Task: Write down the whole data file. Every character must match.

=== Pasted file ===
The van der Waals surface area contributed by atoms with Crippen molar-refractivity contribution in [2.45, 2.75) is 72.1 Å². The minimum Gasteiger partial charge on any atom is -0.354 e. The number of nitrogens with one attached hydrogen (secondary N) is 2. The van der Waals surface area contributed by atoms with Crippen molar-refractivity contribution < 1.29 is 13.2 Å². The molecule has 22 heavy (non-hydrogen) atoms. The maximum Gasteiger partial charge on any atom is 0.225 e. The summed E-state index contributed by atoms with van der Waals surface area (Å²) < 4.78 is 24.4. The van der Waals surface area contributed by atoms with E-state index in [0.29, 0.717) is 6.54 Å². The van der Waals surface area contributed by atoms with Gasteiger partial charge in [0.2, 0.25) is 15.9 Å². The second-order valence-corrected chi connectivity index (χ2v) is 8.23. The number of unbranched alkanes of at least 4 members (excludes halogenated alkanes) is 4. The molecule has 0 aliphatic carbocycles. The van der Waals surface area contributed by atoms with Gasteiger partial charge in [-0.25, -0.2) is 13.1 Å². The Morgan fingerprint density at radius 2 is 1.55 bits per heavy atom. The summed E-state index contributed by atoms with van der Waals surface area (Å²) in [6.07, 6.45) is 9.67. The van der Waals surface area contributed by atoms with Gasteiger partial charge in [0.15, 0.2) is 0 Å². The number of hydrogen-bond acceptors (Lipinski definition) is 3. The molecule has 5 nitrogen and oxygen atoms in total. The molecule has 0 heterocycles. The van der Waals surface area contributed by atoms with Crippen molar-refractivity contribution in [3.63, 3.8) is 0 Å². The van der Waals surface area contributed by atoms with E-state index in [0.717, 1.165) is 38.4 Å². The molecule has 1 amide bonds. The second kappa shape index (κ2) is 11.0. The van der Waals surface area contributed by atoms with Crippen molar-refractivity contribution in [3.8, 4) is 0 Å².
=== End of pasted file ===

The van der Waals surface area contributed by atoms with Crippen molar-refractivity contribution in [2.45, 2.75) is 72.1 Å². The minimum Gasteiger partial charge on any atom is -0.354 e. The number of nitrogens with one attached hydrogen (secondary N) is 2. The van der Waals surface area contributed by atoms with Crippen molar-refractivity contribution < 1.29 is 13.2 Å². The molecule has 22 heavy (non-hydrogen) atoms. The maximum Gasteiger partial charge on any atom is 0.225 e. The summed E-state index contributed by atoms with van der Waals surface area (Å²) < 4.78 is 24.4. The van der Waals surface area contributed by atoms with E-state index in [0.29, 0.717) is 6.54 Å². The van der Waals surface area contributed by atoms with Gasteiger partial charge in [0.2, 0.25) is 15.9 Å². The second-order valence-corrected chi connectivity index (χ2v) is 8.23. The number of unbranched alkanes of at least 4 members (excludes halogenated alkanes) is 4. The molecule has 0 aliphatic carbocycles. The van der Waals surface area contributed by atoms with Gasteiger partial charge in [-0.25, -0.2) is 13.1 Å². The Morgan fingerprint density at radius 2 is 1.55 bits per heavy atom. The summed E-state index contributed by atoms with van der Waals surface area (Å²) in [6.07, 6.45) is 9.67. The van der Waals surface area contributed by atoms with Gasteiger partial charge in [0.15, 0.2) is 0 Å². The number of hydrogen-bond acceptors (Lipinski definition) is 3. The molecule has 5 nitrogen and oxygen atoms in total. The molecule has 0 heterocycles. The van der Waals surface area contributed by atoms with Crippen molar-refractivity contribution in [3.63, 3.8) is 0 Å². The van der Waals surface area contributed by atoms with E-state index in [0.717, 1.165) is 38.4 Å². The molecule has 1 amide bonds. The second kappa shape index (κ2) is 11.0. The van der Waals surface area contributed by atoms with Crippen molar-refractivity contribution in [3.8, 4) is 0 Å².